We have a funny relationship, poetry and I. To be honest, I've never felt we get on as well as we should.
This is probably an odd - and perhaps slightly risky - statement, coming as it does from a man whose website and school visit promo material proclaim him to be 'Author, Poet, Songwriter', but it's true. Sometimes, in fact, I wonder if I should take Allan Ahlberg's line and describe myself as 'a writer of verse' rather than 'a poet'. But then, Ahlberg's wrong about that; anyone capable of writing The Boy Without A Name is certainly a poet. And 'Author, Writer of Verse, Songwriter' wouldn't be terribly snappy.
But I digress. Or do I? Because, I suppose, one of my problems with poetry is: what is it? No-one's ever actually explained that to me. In all my years at school, and then all my years back at school teaching children about poetry, no-one's ever given me a definition that really works for me and that covers every poem I have ever met.
My MacBook's onboard dictionary gives the following definition: "a piece of writing that partakes of the nature of both speech and song that is nearly always rhythmical, usually metaphorical, and often exhibits such formal elements as meter, rhyme, and stanzaic structure." I'm not sure I entirely understand that but, as far as I do, it doesn't describe every poem I've ever met.
Michael Rosen's attitude is, I think, quite healthy: when the accusation is levelled at him that he doesn't write proper poetry, rather than getting all defensive about it he says, fine, if you don't want to call it poetry call it something else. Call it 'bits' and 'stuff', if you like. As far as he's concerned, the important thing is writing it, not what you call it once it's been written.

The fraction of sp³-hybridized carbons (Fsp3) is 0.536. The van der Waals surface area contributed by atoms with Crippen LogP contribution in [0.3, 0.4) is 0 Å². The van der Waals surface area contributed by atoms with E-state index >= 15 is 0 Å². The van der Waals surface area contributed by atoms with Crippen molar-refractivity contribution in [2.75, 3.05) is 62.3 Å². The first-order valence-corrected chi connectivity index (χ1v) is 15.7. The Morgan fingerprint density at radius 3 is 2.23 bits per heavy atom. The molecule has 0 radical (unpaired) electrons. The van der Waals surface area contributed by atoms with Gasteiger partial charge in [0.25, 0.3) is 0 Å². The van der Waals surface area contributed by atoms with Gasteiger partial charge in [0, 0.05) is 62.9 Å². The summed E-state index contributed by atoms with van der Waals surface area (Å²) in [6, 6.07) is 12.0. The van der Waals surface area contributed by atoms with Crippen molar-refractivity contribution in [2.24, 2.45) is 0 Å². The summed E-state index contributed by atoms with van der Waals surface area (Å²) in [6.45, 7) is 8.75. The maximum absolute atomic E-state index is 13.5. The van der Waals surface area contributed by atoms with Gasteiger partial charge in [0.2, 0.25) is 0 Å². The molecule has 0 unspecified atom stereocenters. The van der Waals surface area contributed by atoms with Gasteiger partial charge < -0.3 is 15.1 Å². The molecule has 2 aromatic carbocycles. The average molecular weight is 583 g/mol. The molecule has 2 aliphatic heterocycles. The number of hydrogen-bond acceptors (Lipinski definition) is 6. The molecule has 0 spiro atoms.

I've been thinking about all this a bit lately, probably in the light of recent events - congratulations to Carol Ann Duffy, by the way, and if you should happen to read this, my daughter just borrowed The Tear Thief from the library and loved it - and it's occurred to me that perhaps one of the reasons poetry and I rub along together so uneasily is that when I was young I was taught to approach it in the wrong way. Poetry's often an emotional art form, yet so often the teaching surrounding poetry treats it as an intellectual exercise: What does the poet mean by...? What effect is the poet striving for when he...? What is the poem about? What does it mean?
If the poet wanted to "make a point", surely (s)he would write an essay or make a speech? And if a poem works, shouldn't we be able to enjoy it without necessarily getting all that deep analytical stuff? Shouldn't we, first and foremost, just enjoy the words? Shouldn't we spend years reading poetry to children in a way that enables them to enjoy it, before we ask them to pick it apart?
In some ways this is a new thought, and yet in many ways it's an old one for me. Thinking about this lately, I remembered a poem I wrote when I was eighteen and which, from memory, goes something like this:
Note to an English Teacher
Is like a hamster
(Unless it is a long poem
In which case
It is like a large hamster)
(Unless it is a dull poem
In which case
It is like a sleepy hamster)
A poem has no fur
But it has a life
A life given it by the poet
Who is to the poem
As God to the hamster
The most remarkable similarity is
That you can take a poem apart
And analyse it
On putting it back together, you find that
Like a hamster in the same situation
It does not work
Half as well as it used to
I submitted that for the school magazine, but the teacher in charge rejected it on the grounds, I was told by another pupil, that it had no literary merit.
I just don't think she understood it...
Note to an English Teacher © John Dougherty 1982 & 2009